At the heart of all of Glenn Brown’s paintings is an image. This image is most commonly a painting by a canonical artist, often by an expressionist such as Willem de Kooning, Karel Appel or Frank Auerbach. Uploaded and manipulated on Photoshop, the image undergoes a metamorphosis of distortion and inversion. Colours are altered, formations cropped and stretched, compositions mirrored and flipped – the work is made to bend to Brown’s will. The resultant image is projected or otherwise transferred on the surface to be painted, and provides a framework that limits what can happen next, beyond a faithful transference of colour and form. However, in Brown’s eyes, “the departure from the ‘original’ occurs the moment I have the notion to paint the painting and only stops when it is finished” (Glenn Brown in conversation with Laurence Sillars, in: Exh. Cat. Tate Liverpool, Glenn Brown, 2009, p. 140). Indeed, the liberties that Brown takes with his source material do not cease when he picks up his brush. Although he meticulously renders the brushstrokes visible in his manipulated base image, he also “inserts impasto brush marks where none had previously existed… [adds] bright highlights… [and] thin glazes of translucent, tinted varnishes to include a feeling of depth” (Michael Stubbs, ‘Glenn Brown: No Visible Means of Support’, in: ibid., p.103).

These manipulations, forceful insertions of the artist’s hand into what would otherwise be an exercise in transposition, are pivotal to Glenn Brown’s practice, and are what distinguishes him conceptually from artists such as Richard Prince and Sherrie Levine. Although there are definite appropriative strains in Brown’s work, the process of creation and alteration is instrumental to the conceptual rigour of the paintings. The illusion of the Dionysian ecstasy that consumed the American Abstract Expressionists, the preposterous idea that these were men thoughtlessly hurling the contents of their soul onto the canvas, is lampooned by Brown, who will spend hours creating a precise, flattened simulacrum of this ‘moment’ of inspiration. Indeed, Clement Greenberg’s famous criticism of realism, that it is “using art to conceal art” could be judiciously applied to Glenn Brown’s painting (Clement Greenberg, ‘Modernist Painting’, 1961, reproduced in: Richard Kostelanetz, Ed., Esthetics Contemporary, Buffalo 1978, p. 196). Just as Roy Lichtenstein satirised the painters out of whose shadow he emerged with his Brushstroke paintings, which flatten and simplify the loaded gesture of the tortured abstract artist, Brown removes the textural evidence of the means of production, but retains its visual impact.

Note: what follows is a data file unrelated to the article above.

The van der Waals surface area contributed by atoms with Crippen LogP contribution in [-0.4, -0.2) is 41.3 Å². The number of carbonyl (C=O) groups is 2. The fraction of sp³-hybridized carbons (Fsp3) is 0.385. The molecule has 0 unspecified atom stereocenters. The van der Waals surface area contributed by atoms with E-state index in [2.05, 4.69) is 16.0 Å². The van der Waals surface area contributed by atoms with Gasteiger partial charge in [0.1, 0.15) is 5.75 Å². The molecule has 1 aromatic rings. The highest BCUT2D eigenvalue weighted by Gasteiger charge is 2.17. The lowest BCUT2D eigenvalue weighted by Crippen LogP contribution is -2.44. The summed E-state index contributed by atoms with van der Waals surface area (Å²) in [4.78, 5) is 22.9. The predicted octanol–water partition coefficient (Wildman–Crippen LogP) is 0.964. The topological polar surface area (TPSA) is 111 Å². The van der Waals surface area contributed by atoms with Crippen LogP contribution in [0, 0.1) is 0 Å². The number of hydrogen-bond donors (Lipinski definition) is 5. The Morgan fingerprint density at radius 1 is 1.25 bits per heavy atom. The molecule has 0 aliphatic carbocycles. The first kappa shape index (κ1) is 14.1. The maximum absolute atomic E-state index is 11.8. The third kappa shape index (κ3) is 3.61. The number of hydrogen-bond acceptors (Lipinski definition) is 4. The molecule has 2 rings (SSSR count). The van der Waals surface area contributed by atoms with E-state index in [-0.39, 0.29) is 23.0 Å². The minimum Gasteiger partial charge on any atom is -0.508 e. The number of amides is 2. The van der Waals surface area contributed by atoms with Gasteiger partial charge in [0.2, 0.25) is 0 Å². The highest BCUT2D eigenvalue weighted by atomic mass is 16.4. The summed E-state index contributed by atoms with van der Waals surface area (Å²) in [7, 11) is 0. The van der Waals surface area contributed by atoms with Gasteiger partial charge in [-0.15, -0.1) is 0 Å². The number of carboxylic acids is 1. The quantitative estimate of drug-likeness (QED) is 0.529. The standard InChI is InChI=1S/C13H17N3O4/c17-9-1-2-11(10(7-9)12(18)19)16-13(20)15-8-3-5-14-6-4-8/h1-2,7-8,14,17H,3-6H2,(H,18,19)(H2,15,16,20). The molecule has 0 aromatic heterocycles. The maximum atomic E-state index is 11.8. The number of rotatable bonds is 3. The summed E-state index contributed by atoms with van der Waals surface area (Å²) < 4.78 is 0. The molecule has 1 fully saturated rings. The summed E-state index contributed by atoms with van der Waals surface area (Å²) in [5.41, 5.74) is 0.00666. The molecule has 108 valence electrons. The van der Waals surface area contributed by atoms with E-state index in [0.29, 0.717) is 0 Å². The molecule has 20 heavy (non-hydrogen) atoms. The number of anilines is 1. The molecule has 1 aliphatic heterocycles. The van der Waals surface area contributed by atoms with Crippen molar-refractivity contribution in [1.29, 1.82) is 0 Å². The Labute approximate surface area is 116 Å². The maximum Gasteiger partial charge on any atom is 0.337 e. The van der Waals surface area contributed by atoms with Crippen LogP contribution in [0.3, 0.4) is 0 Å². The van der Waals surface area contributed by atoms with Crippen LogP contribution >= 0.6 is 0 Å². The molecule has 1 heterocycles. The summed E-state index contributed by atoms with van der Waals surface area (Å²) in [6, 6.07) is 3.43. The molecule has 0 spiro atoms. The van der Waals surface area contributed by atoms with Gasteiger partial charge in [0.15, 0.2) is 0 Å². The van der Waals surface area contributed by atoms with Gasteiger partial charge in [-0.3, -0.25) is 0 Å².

The Revolutionary Corps of Teenage Jesus epitomises this effect. Included in his pivotal travelling survey exhibition which started at Tate Liverpool in 2009, the work draws its title from a little known 1999 collaborative project between Alan Vega (of the musical double act Suicide) and Steve Lironi (of the new wave/post punk bank Altered Images). The title is somewhat ironic, as the work recalls a corpse more than a corps, with the flayed flesh and thriving flowers lending a morbid overtone to the piece. Indeed, Brown is the Doctor Frankenstein of art. He cannibalises the masters, skinning them, combining them and stitching them together. However, as Francesco Bonami, the curator of the Turin leg of his 2009 exhibition, observed, “the experiment never works… the paintings decay in the process of coming to life” (Francesco Bonami, ‘Paintophagia’, in: Exh. Cat. Tate Liverpool, op. cit., p. 72).

Based on a Frank Auerbach portrait inverted in the style of a Georg Baselitz painting and subsequently distorted beyond recognition by Brown’s digital methods, The Revolutionary Corps of Teenage Jesus evinces a desperate struggle between Brown’s source material and the final painting. Laurence Sillars, curator of the artist’s Tate Liverpool exhibition, described this work as “the culmination… of a battle between subject and form”, and there can be no doubt that the formlessness of the work is one of the principal reasons for its extraordinary presence (Glenn Brown in conversation with Laurence Sillars, in: ibid., p. 143). It presents a conundrum to the viewer; there is an upturned head perhaps, which we are sat below, gazing up the flared nostrils of the subject. Or maybe it is a foot, with what was previously the chin becoming a heel, the neck a calf. There is no definitive answer. Speaking of this tendency, the artist humorously observed “as painting is difficult it is better to encourage the viewer to do as much work as possible” before going on to state that formlessness “can also be a subversive or degenerate tool. It implies that no single perception is correct… There is no perfect form, it is the slippage between forms that is important” (Ibid., p. 144).

The peculiar capacity of formlessness to effect this implication is pivotal. Glenn Brown’s art demands that the viewer acknowledge this liminal space that he creates. It is a space not only between forms but between media, an open refutation of Walter Benjamin’s critique of art in an age of mechanical reproduction. These are works that exist because of technology’s capacity to reproduce, and yet they deny it the pleasure of doing so.

The History of Now: The Collection of David Teiger

|
London